The kit can be rounded off with a fast prime or two, which will help make the most of the larger sensor’s imaging properties. Like the cameras, these lenses can often be bought relatively cheaply second-hand. Here’s a quick summary of some of the main lens options for full-frame use.
Canon EOS 5D
Canon’s 12.8-million-pixel EOS 5D, launched in 2005, was the first affordable full-frame DSLR
CANON was the first camera manufacturer to produce a high-resolution full-frame DSLR with the 11-million-pixel EOS-1Ds in 2002, and three years later it built on this with its first ‘affordable’ model, the EOS 5D. This quickly gained a strong following for its image quality, giving impressively detailed files at sensitivities up to ISO 3200.
By modern standards, the EOS 5D is a rather basic-looking camera – it has no live view, let alone movie mode, and its autofocus system isn’t particularly great, with only the centre of its nine points being really reliable. Continuous shooting is limited to just 3fps, and the 2.5in, 230,000-dot screen is nothing much to write home about, either.
So why even consider it? Well, most importantly, it’s the cheapest current entry point into full frame and can be used with every Canon EF lens ever made. Paired with relatively inexpensive fast primes such as the EF 35mm f/2, EF 50mm f/1.8 or EF 100mm f/2 USM, it‘s a great way to experiment with shallow depth of field effects.
Build quality is very good, and the large viewfinder will please anyone who struggles with APS-C models. It handles pretty well too, with all key controls at your fingertips. Crucially, its 12.8-million-pixel files still give plenty of detail for an A3 (16 x 12in) print, especially when processed using a modern raw converter. Due to its age, the EOS 5D can’t match either of the other cameras in this round-up, but at its current price it’s great value for money.
With the same 12.1-million-pixel, full-frame sensor as the D3, the Nikon D700 is a great for low-light shots
NIKON’S first attempt at an affordable DSLR with a full-frame sensor was a resounding success. Arriving in the summer of 2008, off the back of the D3 and D300, Nikon stuck to a tried-and-tested body construction, layout and set of key features.
Of course, the 12.1-million-pixel, full-frame sensor of Nikon’s D3 is at the core of the D700, and it offers the same exceptional low-noise performance that makes it great for shooting in low light or at high sensitivities. Like the D300, the D700 can shoot at 5fps, or 8fps when used with the same MB-D10 battery grip as the D300.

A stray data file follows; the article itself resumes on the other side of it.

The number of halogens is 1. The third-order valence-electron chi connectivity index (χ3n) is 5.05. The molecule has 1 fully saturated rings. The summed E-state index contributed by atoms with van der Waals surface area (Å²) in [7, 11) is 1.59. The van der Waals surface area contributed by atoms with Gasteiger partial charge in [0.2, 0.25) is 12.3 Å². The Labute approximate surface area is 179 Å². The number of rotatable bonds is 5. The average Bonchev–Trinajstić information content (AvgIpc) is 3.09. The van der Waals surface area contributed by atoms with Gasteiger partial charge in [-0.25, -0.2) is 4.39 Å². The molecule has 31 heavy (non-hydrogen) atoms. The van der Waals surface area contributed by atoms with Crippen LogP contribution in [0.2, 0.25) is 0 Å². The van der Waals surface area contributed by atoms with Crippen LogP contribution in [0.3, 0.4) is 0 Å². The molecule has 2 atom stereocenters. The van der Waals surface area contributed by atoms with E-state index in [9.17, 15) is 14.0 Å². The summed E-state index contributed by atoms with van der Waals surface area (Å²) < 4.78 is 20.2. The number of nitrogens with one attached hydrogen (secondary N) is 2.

It has an expanded sensitivity range of ISO 100–25,600, and a 51-point AF system that is still hard to beat, even six years after the camera was first released. Although the resolution of the D700 may not match the 24.3-million-pixel resolution of the current Nikon D610, it is still a superb camera for those looking for a full-frame starting point.
With a built-in drive motor that can couple with older AF lenses, as well as compatibility with manual-focus Ai and non-Ai Nikon F-mount lenses, there are 50 years’ worth of optics that can be used on the D700. It is therefore easy to find some very affordable older lenses to complement the camera and begin building an affordable full-frame range. Despite being six years old, the D700 is still a highly sought-after DSLR that has held its value well.
Sony Alpha 850
A cheaper variant of the Alpha 900, the Alpha 850 has the same high-resolution, 24-million-pixel sensor
SONY’S Alpha 850 is virtually identical to the Alpha 900 and was designed to compete with the likes of the Nikon D700 and Canon EOS 5D and 5D Mark II. To do this, Sony made a more affordable version of the Alpha 900, releasing the Alpha 850 in August 2008.
The Alpha 850 uses the same 24.6-million-pixel, full-frame sensor, image stabilisation, nine-point AF system and 3in, 921,000-dot LCD screen, and has the same sensitivity range of ISO 100-6400 when in its expanded mode. There are a few small differences between the two cameras, but these have no impact on the image quality.
First, the viewfinder is slightly smaller with 98% coverage, rather than 100% in the Alpha 900, and second, the buffer and shooting rate were reduced, meaning that the Alpha 850 can only shoot at a pedestrian 3fps. But don’t let the shooting rate put you off.
Images are great when captured at low sensitivities, particularly when combined with the latest versions of Adobe Camera Raw/Lightroom or DxO Optics Pro. The build quality is also very good, with a magnesium-alloy body adding security, while rubber dust and moisture seals allow the camera to be used in adverse weather conditions.
With the resolution of the Alpha 850 still holding its own against the likes of the Nikon D610, Sony Alpha 99 and Canon EOS 5D Mark III, the Alpha 850 should be considered something of a bargain.